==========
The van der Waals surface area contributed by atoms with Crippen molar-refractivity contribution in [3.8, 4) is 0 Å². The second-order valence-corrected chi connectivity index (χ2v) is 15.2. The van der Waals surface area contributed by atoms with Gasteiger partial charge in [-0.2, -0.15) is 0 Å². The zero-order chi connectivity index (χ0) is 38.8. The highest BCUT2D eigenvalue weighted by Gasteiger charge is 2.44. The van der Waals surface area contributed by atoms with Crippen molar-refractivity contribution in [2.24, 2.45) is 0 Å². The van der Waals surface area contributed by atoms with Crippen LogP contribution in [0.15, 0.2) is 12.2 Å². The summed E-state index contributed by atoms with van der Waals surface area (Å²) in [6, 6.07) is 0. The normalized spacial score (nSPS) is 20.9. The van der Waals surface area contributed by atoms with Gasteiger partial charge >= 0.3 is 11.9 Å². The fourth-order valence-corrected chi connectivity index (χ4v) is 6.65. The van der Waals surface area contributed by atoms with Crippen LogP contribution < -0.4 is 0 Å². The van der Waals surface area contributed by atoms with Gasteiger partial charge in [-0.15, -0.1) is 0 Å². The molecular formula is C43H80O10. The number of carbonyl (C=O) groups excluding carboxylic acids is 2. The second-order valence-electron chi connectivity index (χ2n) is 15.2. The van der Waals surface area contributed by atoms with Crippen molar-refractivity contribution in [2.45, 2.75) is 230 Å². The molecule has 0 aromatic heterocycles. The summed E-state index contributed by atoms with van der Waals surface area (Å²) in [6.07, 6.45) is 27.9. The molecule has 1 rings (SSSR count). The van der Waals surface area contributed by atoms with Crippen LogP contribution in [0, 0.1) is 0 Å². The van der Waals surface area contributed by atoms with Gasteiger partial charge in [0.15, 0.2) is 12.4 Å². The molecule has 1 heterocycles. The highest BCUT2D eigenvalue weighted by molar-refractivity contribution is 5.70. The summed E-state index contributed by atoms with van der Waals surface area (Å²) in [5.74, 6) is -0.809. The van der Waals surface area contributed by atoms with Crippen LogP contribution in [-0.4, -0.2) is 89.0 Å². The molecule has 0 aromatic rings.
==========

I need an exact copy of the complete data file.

The van der Waals surface area contributed by atoms with Crippen molar-refractivity contribution in [3.8, 4) is 0 Å². The second-order valence-corrected chi connectivity index (χ2v) is 15.2. The van der Waals surface area contributed by atoms with Gasteiger partial charge in [-0.2, -0.15) is 0 Å². The zero-order chi connectivity index (χ0) is 38.8. The highest BCUT2D eigenvalue weighted by Gasteiger charge is 2.44. The van der Waals surface area contributed by atoms with Crippen molar-refractivity contribution in [2.24, 2.45) is 0 Å². The van der Waals surface area contributed by atoms with Crippen LogP contribution in [0.15, 0.2) is 12.2 Å². The summed E-state index contributed by atoms with van der Waals surface area (Å²) in [6, 6.07) is 0. The normalized spacial score (nSPS) is 20.9. The van der Waals surface area contributed by atoms with Gasteiger partial charge >= 0.3 is 11.9 Å². The fourth-order valence-corrected chi connectivity index (χ4v) is 6.65. The van der Waals surface area contributed by atoms with Crippen LogP contribution < -0.4 is 0 Å². The van der Waals surface area contributed by atoms with Gasteiger partial charge in [-0.15, -0.1) is 0 Å². The molecular formula is C43H80O10. The number of carbonyl (C=O) groups excluding carboxylic acids is 2. The second-order valence-electron chi connectivity index (χ2n) is 15.2. The van der Waals surface area contributed by atoms with Crippen molar-refractivity contribution in [2.45, 2.75) is 230 Å². The molecule has 0 aromatic heterocycles. The summed E-state index contributed by atoms with van der Waals surface area (Å²) in [6.07, 6.45) is 27.9. The molecule has 1 rings (SSSR count). The van der Waals surface area contributed by atoms with Crippen LogP contribution in [0, 0.1) is 0 Å². The van der Waals surface area contributed by atoms with Gasteiger partial charge in [0.15, 0.2) is 12.4 Å². The molecule has 1 heterocycles. The highest BCUT2D eigenvalue weighted by molar-refractivity contribution is 5.70. The summed E-state index contributed by atoms with van der Waals surface area (Å²) in [5.74, 6) is -0.809. The van der Waals surface area contributed by atoms with Crippen LogP contribution in [-0.4, -0.2) is 89.0 Å². The molecule has 0 aromatic rings.